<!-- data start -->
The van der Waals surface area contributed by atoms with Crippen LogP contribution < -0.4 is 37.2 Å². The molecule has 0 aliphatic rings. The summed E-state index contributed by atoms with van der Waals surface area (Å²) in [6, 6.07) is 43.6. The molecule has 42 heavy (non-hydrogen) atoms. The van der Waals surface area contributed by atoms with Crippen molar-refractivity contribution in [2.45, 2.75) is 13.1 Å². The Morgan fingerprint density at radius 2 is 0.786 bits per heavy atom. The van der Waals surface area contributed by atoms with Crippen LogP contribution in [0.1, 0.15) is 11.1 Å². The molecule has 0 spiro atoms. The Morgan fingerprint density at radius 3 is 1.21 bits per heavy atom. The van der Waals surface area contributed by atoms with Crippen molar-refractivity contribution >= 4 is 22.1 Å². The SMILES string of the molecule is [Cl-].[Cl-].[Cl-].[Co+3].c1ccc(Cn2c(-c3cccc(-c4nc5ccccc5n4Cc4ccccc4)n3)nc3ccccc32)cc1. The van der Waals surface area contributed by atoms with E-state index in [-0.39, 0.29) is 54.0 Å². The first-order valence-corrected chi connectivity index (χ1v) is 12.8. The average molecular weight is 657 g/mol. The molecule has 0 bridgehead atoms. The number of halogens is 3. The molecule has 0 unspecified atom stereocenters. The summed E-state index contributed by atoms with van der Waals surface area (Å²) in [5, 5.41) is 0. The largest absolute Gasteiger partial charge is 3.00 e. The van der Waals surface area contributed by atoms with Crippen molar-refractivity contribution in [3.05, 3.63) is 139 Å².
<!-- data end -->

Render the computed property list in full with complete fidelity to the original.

The van der Waals surface area contributed by atoms with Crippen LogP contribution < -0.4 is 37.2 Å². The molecule has 0 aliphatic rings. The summed E-state index contributed by atoms with van der Waals surface area (Å²) in [6, 6.07) is 43.6. The molecule has 42 heavy (non-hydrogen) atoms. The van der Waals surface area contributed by atoms with Crippen molar-refractivity contribution in [2.45, 2.75) is 13.1 Å². The Morgan fingerprint density at radius 2 is 0.786 bits per heavy atom. The van der Waals surface area contributed by atoms with Crippen LogP contribution in [0.1, 0.15) is 11.1 Å². The molecule has 0 spiro atoms. The Morgan fingerprint density at radius 3 is 1.21 bits per heavy atom. The van der Waals surface area contributed by atoms with Crippen molar-refractivity contribution >= 4 is 22.1 Å². The SMILES string of the molecule is [Cl-].[Cl-].[Cl-].[Co+3].c1ccc(Cn2c(-c3cccc(-c4nc5ccccc5n4Cc4ccccc4)n3)nc3ccccc32)cc1. The van der Waals surface area contributed by atoms with E-state index in [-0.39, 0.29) is 54.0 Å². The first-order valence-corrected chi connectivity index (χ1v) is 12.8. The average molecular weight is 657 g/mol. The molecule has 0 bridgehead atoms. The number of halogens is 3. The molecule has 0 unspecified atom stereocenters. The summed E-state index contributed by atoms with van der Waals surface area (Å²) in [5, 5.41) is 0. The largest absolute Gasteiger partial charge is 3.00 e. The van der Waals surface area contributed by atoms with Crippen molar-refractivity contribution in [3.05, 3.63) is 139 Å².